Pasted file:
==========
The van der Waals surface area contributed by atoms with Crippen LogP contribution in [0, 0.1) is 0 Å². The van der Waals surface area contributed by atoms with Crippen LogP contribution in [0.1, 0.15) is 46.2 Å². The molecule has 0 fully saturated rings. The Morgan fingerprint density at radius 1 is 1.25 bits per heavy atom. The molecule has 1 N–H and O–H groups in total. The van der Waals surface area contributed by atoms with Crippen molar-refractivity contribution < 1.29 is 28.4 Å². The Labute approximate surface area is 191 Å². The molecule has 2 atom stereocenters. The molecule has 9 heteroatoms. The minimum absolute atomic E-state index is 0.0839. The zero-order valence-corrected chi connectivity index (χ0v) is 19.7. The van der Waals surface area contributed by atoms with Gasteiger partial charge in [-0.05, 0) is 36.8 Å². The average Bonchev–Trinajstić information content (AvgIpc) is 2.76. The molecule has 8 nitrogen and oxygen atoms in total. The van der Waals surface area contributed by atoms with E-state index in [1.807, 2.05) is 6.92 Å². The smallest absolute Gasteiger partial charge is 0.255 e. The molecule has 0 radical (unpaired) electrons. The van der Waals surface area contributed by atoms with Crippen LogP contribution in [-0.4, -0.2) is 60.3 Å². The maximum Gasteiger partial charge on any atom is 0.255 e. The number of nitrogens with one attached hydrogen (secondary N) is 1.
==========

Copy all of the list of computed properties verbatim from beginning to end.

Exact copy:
The van der Waals surface area contributed by atoms with Crippen LogP contribution in [0, 0.1) is 0 Å². The van der Waals surface area contributed by atoms with Crippen LogP contribution in [0.1, 0.15) is 46.2 Å². The molecule has 0 fully saturated rings. The Morgan fingerprint density at radius 1 is 1.25 bits per heavy atom. The molecule has 1 N–H and O–H groups in total. The van der Waals surface area contributed by atoms with Crippen molar-refractivity contribution < 1.29 is 28.4 Å². The Labute approximate surface area is 191 Å². The molecule has 2 atom stereocenters. The molecule has 9 heteroatoms. The minimum absolute atomic E-state index is 0.0839. The zero-order valence-corrected chi connectivity index (χ0v) is 19.7. The van der Waals surface area contributed by atoms with Gasteiger partial charge in [-0.05, 0) is 36.8 Å². The average Bonchev–Trinajstić information content (AvgIpc) is 2.76. The molecule has 8 nitrogen and oxygen atoms in total. The van der Waals surface area contributed by atoms with E-state index in [1.807, 2.05) is 6.92 Å². The smallest absolute Gasteiger partial charge is 0.255 e. The molecule has 0 radical (unpaired) electrons. The van der Waals surface area contributed by atoms with Crippen LogP contribution in [-0.4, -0.2) is 60.3 Å². The maximum Gasteiger partial charge on any atom is 0.255 e. The number of nitrogens with one attached hydrogen (secondary N) is 1.